"The white man's burden"
: suppression of indigeneous [i.e. indigenous] nationalism in the Philippines, 1899-1912

  • Maurice John Philip White

    Student thesis: Other thesis - CDU


    This Thesis is in tended to examine how development of the Philippines was suppressed by the repression of Filipino nationalism by the American colonial regime from 1898 to the end of the Republican Administration in 1912. The first Chapter describes the American motivation for empire, from McKinley's decision to go to war with Spain and the debate over acquisition of an American colonial empire, to the various architects and engineers of American colonial policy, in an attempt to understand their motivations and influence, and how they affected colonial policy.

    The second Chapter examines the end of miltary conflict between the Americans and the Nationalists, and the fostering of an elite oligarchy by the Americans, against their own philosophy of government they were supposedly attempting to teach Filipinos. The role of this indigeneous elite, with consequent effects of their false nationalism and monopoly of the political process as suppression of indigeneous nationalism is outlined.

    American attempts to foster universal education, the use of education as a means of political and cultural indoctrination, and the effects of an often inappropriate education, in the English language and American culture, are examined in Chapter Three, together with the role played by American Protestant missionaries in the colonial experiment. The more liberal colonial policy exercised by Governor - General Taft to placate American domestic criticism is contrasted with the harsher measures of the military. Taft's policy highlighted genuine indigeneous demand and potential for political participation. Dean Worcester's role in misreprenting Philippine nationalist aspirations is mentioned, as typical of American colonial engineers' attitude.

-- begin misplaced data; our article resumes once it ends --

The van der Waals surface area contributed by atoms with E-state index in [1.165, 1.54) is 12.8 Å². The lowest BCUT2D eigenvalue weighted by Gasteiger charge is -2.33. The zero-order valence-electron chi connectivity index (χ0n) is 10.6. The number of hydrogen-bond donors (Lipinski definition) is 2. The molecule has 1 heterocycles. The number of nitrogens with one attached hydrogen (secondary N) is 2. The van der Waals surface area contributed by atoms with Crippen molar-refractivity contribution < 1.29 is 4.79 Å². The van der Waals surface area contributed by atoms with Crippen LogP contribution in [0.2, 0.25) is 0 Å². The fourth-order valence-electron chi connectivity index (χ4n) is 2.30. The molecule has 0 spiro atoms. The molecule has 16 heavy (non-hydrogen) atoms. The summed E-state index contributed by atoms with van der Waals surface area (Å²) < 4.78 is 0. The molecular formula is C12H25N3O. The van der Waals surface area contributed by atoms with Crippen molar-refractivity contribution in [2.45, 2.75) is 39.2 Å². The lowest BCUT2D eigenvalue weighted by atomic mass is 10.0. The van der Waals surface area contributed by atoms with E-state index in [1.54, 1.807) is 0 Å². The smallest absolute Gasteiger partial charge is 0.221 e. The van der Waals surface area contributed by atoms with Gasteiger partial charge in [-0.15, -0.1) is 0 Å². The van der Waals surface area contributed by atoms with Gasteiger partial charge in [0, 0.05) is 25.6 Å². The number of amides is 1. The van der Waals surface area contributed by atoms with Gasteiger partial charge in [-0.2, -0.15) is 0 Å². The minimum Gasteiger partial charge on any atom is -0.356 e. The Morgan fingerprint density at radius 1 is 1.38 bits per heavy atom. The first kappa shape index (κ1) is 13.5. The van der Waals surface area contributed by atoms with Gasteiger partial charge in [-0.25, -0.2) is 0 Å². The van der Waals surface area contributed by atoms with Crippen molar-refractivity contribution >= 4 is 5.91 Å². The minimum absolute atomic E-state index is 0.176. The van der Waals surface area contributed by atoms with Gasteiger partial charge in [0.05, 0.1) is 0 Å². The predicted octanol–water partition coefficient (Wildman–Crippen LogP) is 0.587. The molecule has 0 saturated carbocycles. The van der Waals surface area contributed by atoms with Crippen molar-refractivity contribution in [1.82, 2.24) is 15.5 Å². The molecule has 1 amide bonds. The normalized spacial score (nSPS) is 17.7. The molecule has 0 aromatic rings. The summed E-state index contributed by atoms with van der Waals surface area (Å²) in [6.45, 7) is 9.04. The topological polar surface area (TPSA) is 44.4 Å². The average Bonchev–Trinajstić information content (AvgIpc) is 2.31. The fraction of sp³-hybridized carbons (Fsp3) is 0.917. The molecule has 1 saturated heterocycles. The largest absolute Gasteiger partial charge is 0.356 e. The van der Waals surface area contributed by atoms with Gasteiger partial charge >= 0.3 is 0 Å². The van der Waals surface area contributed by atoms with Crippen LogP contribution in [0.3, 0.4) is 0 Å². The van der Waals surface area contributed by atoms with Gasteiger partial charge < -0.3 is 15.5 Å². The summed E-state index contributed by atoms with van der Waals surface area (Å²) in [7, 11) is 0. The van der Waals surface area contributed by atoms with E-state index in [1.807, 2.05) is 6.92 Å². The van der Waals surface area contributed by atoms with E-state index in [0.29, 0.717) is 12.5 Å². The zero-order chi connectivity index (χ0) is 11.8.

Chapter Four details effects on that development of imposed trade and tariff arrangements with America, why these were so designed and who they most benefited. This chapter examines the influence of American commercial policy and American capital. Effects of free trade arrangements, and economic exploitation favoured by a colonial regime operated in the interests of American capital and a fostered economic elite worked to deny potential relevant economic development and kept the Philippines an unindustrialized agricultural economy, with an inappropriately educated people.

    Chapter Five is a summary of the arguments of the Thesis, and a Conclusion. Chapter Six is an Afterword intended to give historical context .

    Date of Award1992
    Original languageEnglish

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